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Study Visas

Volume 629: debated on Monday 16 October 2017

12. What proportion of international students in the UK have been found to have overstayed their study visa. (901148)

Exit check analysis shows that 97% of students whose visas expired in 2016-17 were recorded as having left in time. That is good evidence that our reforms, from 2010 onwards, to tackle abuse in the education sector have worked.

If or, as seems likely, when Britain crashes out of the EU with no deal, what will happen at the point of exit to international students here on the Erasmus+ programme, many of whom are in my constituency of Cardiff Central?

As I said earlier, there is no limit on the number of students. I am not going to predict the outcome post our negotiations but, as I have said to other colleagues, we are working to get a good deal for the United Kingdom and our partners in Europe.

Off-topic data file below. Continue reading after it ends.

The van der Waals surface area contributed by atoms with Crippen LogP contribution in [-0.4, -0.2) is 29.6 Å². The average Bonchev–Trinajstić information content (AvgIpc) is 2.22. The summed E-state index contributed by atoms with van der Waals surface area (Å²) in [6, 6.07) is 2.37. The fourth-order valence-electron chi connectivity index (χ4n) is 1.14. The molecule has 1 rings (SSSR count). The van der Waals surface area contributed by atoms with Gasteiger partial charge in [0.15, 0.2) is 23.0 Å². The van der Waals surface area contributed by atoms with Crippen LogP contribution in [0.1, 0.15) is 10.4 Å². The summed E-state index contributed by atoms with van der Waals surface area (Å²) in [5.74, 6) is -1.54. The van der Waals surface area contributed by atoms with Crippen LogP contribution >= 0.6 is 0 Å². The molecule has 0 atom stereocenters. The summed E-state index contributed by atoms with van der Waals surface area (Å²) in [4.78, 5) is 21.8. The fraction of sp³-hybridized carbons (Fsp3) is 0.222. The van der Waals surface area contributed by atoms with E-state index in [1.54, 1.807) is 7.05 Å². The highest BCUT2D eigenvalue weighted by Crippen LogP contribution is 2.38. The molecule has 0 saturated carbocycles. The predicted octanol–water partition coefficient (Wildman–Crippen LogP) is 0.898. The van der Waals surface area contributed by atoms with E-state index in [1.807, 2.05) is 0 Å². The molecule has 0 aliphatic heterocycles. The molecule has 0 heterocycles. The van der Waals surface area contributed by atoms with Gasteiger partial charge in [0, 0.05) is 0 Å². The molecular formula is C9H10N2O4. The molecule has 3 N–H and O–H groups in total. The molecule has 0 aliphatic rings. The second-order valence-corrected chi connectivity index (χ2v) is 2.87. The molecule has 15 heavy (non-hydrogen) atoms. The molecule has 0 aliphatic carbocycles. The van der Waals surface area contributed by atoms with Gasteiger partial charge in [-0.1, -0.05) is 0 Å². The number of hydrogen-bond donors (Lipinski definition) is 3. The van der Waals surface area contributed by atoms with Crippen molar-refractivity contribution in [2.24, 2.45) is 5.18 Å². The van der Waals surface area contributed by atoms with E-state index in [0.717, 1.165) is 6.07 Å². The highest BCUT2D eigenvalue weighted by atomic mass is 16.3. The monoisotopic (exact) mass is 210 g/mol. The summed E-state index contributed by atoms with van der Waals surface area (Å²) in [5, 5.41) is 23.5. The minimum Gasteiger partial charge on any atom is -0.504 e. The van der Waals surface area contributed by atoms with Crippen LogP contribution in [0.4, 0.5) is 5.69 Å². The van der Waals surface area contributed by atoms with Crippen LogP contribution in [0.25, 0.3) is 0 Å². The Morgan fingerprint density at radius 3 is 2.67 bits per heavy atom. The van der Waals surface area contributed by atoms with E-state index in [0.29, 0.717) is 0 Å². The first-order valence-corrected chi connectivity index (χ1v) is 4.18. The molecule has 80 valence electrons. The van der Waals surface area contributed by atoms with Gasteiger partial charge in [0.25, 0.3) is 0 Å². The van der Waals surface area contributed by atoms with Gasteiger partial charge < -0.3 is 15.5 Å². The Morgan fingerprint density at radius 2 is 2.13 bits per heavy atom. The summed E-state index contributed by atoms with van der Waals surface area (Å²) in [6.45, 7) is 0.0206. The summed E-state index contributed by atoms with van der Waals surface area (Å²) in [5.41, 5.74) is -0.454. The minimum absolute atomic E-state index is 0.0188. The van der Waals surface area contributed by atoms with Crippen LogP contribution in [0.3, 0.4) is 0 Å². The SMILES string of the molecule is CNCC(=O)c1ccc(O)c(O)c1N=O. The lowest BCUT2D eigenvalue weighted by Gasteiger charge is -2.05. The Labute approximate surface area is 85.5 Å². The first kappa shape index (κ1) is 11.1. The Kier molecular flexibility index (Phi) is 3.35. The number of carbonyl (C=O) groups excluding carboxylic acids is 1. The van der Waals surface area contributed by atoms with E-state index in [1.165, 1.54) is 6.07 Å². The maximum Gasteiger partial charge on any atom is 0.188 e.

Applications for international students and other immigration applications cost hundreds of pounds, and errors are common. When the Home Office makes such errors, it puts constituents and citizens in unnecessary distress, but there are no consequences for the Department getting critical decisions wrong time and again. Will the Minister explain where the profits from visa and other visa-related applications are going and how much of the fees received pay for these services? What will he do to improve such a terrible service?

That was an extremely scholarly academic inquiry to which an extremely pithy response is required—not beyond the competence of a graduate of the University of Buckingham in my constituency, I feel sure.

I will do my best to rise to the challenge, Mr Speaker. As I said earlier, the immigration system’s visas and charges are as per the Immigration Act 2014. I would challenge the hon. Member for Manchester, Gorton (Afzal Khan) a little bit because no one has come to me about mistakes in how we deal with student visas. We are encouraging students from all over the world to come here.